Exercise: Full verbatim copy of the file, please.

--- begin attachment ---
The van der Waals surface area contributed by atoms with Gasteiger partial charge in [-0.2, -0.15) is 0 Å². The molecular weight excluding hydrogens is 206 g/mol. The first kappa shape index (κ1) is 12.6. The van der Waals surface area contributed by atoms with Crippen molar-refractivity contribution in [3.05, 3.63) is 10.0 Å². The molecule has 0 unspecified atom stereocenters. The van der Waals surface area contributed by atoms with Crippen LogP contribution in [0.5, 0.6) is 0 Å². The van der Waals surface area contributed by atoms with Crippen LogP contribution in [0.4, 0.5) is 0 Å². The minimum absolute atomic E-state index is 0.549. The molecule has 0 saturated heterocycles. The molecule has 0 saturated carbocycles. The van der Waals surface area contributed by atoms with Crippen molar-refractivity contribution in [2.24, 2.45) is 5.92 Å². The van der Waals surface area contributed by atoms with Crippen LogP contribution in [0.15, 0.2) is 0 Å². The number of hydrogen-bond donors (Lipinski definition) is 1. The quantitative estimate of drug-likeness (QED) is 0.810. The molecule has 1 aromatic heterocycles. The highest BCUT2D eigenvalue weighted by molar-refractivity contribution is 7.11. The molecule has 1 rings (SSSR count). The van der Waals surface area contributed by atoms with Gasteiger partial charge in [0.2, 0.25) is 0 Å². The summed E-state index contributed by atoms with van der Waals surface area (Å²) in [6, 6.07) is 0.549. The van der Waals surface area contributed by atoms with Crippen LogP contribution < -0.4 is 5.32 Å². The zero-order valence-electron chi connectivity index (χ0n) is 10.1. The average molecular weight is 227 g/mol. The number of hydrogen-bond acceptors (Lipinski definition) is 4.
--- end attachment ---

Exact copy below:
The van der Waals surface area contributed by atoms with Gasteiger partial charge in [-0.2, -0.15) is 0 Å². The molecular weight excluding hydrogens is 206 g/mol. The first kappa shape index (κ1) is 12.6. The van der Waals surface area contributed by atoms with Crippen molar-refractivity contribution in [3.05, 3.63) is 10.0 Å². The molecule has 0 unspecified atom stereocenters. The van der Waals surface area contributed by atoms with Crippen LogP contribution in [0.5, 0.6) is 0 Å². The van der Waals surface area contributed by atoms with Crippen LogP contribution in [0.4, 0.5) is 0 Å². The minimum absolute atomic E-state index is 0.549. The molecule has 0 saturated heterocycles. The molecule has 0 saturated carbocycles. The van der Waals surface area contributed by atoms with Crippen molar-refractivity contribution in [2.24, 2.45) is 5.92 Å². The van der Waals surface area contributed by atoms with Crippen LogP contribution in [0.15, 0.2) is 0 Å². The number of hydrogen-bond donors (Lipinski definition) is 1. The quantitative estimate of drug-likeness (QED) is 0.810. The molecule has 1 aromatic heterocycles. The highest BCUT2D eigenvalue weighted by molar-refractivity contribution is 7.11. The molecule has 1 rings (SSSR count). The van der Waals surface area contributed by atoms with Gasteiger partial charge in [0.2, 0.25) is 0 Å². The summed E-state index contributed by atoms with van der Waals surface area (Å²) in [6, 6.07) is 0.549. The van der Waals surface area contributed by atoms with Crippen LogP contribution < -0.4 is 5.32 Å². The zero-order valence-electron chi connectivity index (χ0n) is 10.1. The average molecular weight is 227 g/mol. The number of hydrogen-bond acceptors (Lipinski definition) is 4.